Interested in expanding your repertoire of painting techniques? Or perhaps you’re new to the art world and are keen to dive in and get messy?
Whatever your artistic goals, paint pouring is definitely something you ought to try!
From beginner paint pouring techniques to more advanced methodologies, this article covers everything you need to master the art of paint pouring!
What Is Acrylic Paint Pouring?
Paint pouring is a painting method rising in popularity and taking the world by storm!
Simply put, paint pouring is when acrylic-based paints are poured, instead of brushed, onto a canvas. They are then moved around the canvas by means of tilting, pulling, and other methods.
This artistic technique results in stunning and abstract works of art that are perfect for decorating your home!
Materials You’ll Need
Before you embark on your paint pouring project, there are a few things you’re going to want to stock up on to make sure you’re prepared! For a great paint pouring session, have the following on hand:
- Acrylic paints and a mixing/thickening medium or premixed acrylic-based pouring paints
- A canvas
- Horizontal canvas stands
- Plastic Cups
- A spatula or small squeegee
- Cleaning products
- Paper towels
- Plastic tarps
Prepping Your Paint Pouring Workspace
Paint pouring can get messy quickly if you’re unprepared!
To get your workspace ready for paint, cover the floor–and any other surfaces you want to protect–with a plastic tarp. Use rubber or latex gloves to keep the paint off your hands while pouring, and be sure to wear clothes that you’re willing to get a little messy.
Keep paper towels and cleaning products nearby in case of any unexpected spills, and be sure to choose a well-ventilated room for your artmaking.
Prepping Your Paints
The best paints for paint pouring projects are acrylic-based.
You can make your own pouring paint with any acrylic paint you already have in your house! Simply mix your regular acrylic paint with a pouring medium–like the U.S. Art Supply Professional Gloss Pouring Effects Medium–until you achieve a honey-like consistency. Then your paints are ready to pour!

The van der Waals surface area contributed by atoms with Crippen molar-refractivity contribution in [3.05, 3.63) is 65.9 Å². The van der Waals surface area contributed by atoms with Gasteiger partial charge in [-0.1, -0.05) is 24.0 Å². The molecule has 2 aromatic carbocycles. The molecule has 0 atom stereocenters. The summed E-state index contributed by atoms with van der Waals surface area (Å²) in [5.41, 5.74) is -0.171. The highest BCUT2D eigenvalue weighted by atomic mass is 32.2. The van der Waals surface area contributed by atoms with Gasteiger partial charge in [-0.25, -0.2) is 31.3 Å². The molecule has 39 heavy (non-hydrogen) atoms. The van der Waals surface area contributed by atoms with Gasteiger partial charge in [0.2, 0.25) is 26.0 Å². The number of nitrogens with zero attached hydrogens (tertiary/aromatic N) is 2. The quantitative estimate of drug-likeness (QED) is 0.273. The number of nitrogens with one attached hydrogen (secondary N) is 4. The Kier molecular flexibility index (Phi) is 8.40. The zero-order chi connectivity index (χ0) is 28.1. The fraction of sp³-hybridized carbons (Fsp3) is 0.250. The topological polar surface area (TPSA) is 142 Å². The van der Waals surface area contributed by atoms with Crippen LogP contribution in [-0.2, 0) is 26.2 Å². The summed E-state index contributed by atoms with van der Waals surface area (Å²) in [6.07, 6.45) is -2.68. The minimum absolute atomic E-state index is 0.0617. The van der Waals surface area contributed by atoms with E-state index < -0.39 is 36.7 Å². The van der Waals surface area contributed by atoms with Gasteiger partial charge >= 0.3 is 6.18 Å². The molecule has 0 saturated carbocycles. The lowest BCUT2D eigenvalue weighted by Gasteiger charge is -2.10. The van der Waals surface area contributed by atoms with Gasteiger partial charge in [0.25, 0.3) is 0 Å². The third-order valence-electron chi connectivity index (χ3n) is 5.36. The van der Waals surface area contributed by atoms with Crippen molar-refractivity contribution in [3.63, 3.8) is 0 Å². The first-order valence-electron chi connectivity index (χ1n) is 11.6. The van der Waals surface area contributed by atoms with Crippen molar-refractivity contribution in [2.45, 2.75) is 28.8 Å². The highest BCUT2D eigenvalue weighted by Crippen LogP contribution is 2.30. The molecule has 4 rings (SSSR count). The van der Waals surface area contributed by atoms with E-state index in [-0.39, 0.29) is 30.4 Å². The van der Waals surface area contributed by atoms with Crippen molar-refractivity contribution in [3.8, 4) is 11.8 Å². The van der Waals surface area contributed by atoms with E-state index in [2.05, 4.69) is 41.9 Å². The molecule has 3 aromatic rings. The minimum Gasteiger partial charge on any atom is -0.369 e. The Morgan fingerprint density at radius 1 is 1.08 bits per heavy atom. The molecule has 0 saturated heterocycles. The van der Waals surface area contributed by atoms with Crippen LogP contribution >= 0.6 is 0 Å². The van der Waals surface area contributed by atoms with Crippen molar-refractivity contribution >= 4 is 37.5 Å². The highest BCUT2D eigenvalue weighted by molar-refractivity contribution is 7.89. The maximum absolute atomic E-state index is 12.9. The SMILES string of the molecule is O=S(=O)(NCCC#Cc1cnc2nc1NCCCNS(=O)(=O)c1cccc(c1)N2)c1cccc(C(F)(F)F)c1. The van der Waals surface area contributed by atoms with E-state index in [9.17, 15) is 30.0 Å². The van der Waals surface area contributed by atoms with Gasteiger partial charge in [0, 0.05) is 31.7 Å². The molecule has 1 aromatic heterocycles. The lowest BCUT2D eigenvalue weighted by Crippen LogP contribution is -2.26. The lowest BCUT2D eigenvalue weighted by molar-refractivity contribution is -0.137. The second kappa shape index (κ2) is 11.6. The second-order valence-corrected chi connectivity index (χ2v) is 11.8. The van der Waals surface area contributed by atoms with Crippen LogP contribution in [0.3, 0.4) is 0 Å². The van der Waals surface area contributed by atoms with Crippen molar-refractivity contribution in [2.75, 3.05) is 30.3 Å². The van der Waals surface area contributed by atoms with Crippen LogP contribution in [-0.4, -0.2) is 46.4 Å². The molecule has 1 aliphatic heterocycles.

Or, buy a premixed set like the Nicpro 14 Colors 8.45oz Acrylic Pour Paint Supplies Kit. In the premixed sets, paints come ready to pour, so no mixing is required!
Prepping Your Canvas for Paint Pouring
Any flat surface will work for your paint pouring project, but most artists definitely prefer canvases! Prep your canvas by elevating it above your workspace so the paint can cover the sides too. Be sure that the canvas is completely flat so the paint doesn’t tilt to one side.
Some artists like to add Gesso–a canvas primer–to their canvases to help the paint move more freely after a pour. This is entirely up to you and your pouring preferences!
Paint Pouring Techniques
Now that you have all your materials and your canvas is prepped, it is time to pour!
The Clean Paint Pouring Technique
The clean paint pouring technique is one of the most basic paint pouring techniques, yet it yields magnificent, retro-style results!
The clean paint pouring technique consists of pouring one color at a time onto the canvas. You can pour the paint in different places on the canvas, or on top of one another.
Once the paint is poured (or in between pours) many artists opt to spread the paint by tilting the canvas or dragging the paint with a toothpick.
The Dirty Paint Pouring Technique
If the clean paint pouring technique is pouring colors separately, you can certainly guess what the dirty pour is: pouring colors together!
Take time to pick out the colors you want to include on your canvas. Layer these colors together in an empty cup. For an effective mix when pouring colors into the cup, add the colors from the side of the cup, so they slide down the side.
Use the cup of mixed colors to pour the paint onto your canvas! Pour in one spot or many, pour in blobs or lines; it’s entirely up to you and the desired effect you’re trying to achieve.
The Swiping Technique
Pour your colors onto your canvas using either the clean or dirty paint pouring techniques.
Then, to execute the swiping technique, you use something–oftentimes, people like to use a spatula or a squeegee–to swipe the paint across the canvas in clean strokes.
Be sure to swipe very lightly without applying too much pressure! Too much pressure will blend the colors together.
The Flip Cup Paint Pouring Technique
The flip cup technique is a fan favorite! It’s fun, fast, and the results are always a surprise!
Fill a cup using the dirty paint pouring technique (e.g., with multiple colors) and then place the cup upside down onto your canvas.